Let us examine the decisions made by the various members of Penticton council on the matter of extending the time limit for Wildstone Construction to complete the Ellis One project and qualify for the 10-year tax relief to see which ones make sense and which do not.
First the council members who voted no.
Mayor Vassilaki said: “We have to listen to the people out there. They don’t want us to keep giving tax money away when it is not necessary.”
True. What is the sense of running an expensive engagement program to get the resident’s opinions, and then ignoring the results?
Coun. Regher said: “If a taxpayer paying their annual tax bill is day late, I don’t think that taxpayer gets to come forward and argue that they ought to be forgiven this.”
How true, a deadline is indeed that.
Coun. Jake Kimberley, a long time opponent of the economic investment zones program called the initiative “a farce.”
Again true, as there is no evidence that this program has lead to projects being completed by developers that would not have occurred otherwise while costing the taxpayer significant revenue. Many other cities in B.C. without this type of incentive program have grown faster than Penticton.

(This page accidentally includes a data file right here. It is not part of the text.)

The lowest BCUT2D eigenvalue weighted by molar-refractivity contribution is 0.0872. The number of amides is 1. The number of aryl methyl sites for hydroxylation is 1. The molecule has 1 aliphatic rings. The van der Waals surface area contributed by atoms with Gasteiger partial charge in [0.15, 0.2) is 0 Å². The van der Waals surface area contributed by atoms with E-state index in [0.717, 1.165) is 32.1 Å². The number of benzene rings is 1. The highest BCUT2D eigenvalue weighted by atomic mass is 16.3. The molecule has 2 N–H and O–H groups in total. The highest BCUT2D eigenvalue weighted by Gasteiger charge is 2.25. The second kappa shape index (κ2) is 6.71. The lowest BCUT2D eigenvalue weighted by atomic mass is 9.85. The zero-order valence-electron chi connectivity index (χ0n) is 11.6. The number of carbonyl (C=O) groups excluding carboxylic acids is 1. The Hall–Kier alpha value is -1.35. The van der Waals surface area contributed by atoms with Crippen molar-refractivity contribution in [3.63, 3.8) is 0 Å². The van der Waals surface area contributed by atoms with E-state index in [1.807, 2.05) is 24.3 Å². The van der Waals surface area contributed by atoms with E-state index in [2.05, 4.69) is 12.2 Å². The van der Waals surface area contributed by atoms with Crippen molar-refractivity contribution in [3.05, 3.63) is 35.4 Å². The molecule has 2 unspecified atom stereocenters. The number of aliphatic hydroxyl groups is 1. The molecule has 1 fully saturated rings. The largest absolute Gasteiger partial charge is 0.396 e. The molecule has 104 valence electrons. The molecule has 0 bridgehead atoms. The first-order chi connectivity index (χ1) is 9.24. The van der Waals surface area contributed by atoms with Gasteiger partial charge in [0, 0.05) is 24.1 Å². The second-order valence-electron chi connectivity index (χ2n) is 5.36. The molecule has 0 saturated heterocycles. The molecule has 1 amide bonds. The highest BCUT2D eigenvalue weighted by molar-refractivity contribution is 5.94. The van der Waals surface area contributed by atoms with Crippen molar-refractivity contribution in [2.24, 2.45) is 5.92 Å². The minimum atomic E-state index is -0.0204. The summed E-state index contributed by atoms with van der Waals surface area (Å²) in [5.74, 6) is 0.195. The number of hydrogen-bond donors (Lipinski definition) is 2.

Next the members that voted yes.
Coun. Watt argued that the extension would not result in a loss of tax revenue, but rather a delay in it.
This statement is completely false as the forgone tax revenue for the 10 year period is indeed lost. I wonder whether Jim Bauer, Penticton’s CFO, would agree with Coun. Watt’s financial assessment?
Coun. Katie Robinson noted even the city has run into cost overruns and delays on some of its own projects.
This reasoning is completely unrelated to the issue at hand and irrelevant.
Coun. Bloomfield said; “If we deny this, the benefit that we’re taking away is not to the developer, but its those people who have bought into the development.”
Again, this is not relevant, as the obligation is on Wildstone to meet its commitment to their customer, not the city. If the agreement for sale was properly structured to protect the buyer, it should state that in the event that Wildstone doesn’t complete the project on time, they would be responsible to the buyer for the net present value of the tax benefit lost. I don’t think that someone buying a $1.2 million penthouse suite could be considered an unsophisticated investor.
Coun. Sentes said: “Such one off requests like the one from Wildstone are exactly what elected officials are supposed to decide.”
Again irrelevant, as this explanation provides no basis for the decision made.
I leave it to the voters to decide which councillors made a better case for their decision regarding this issue.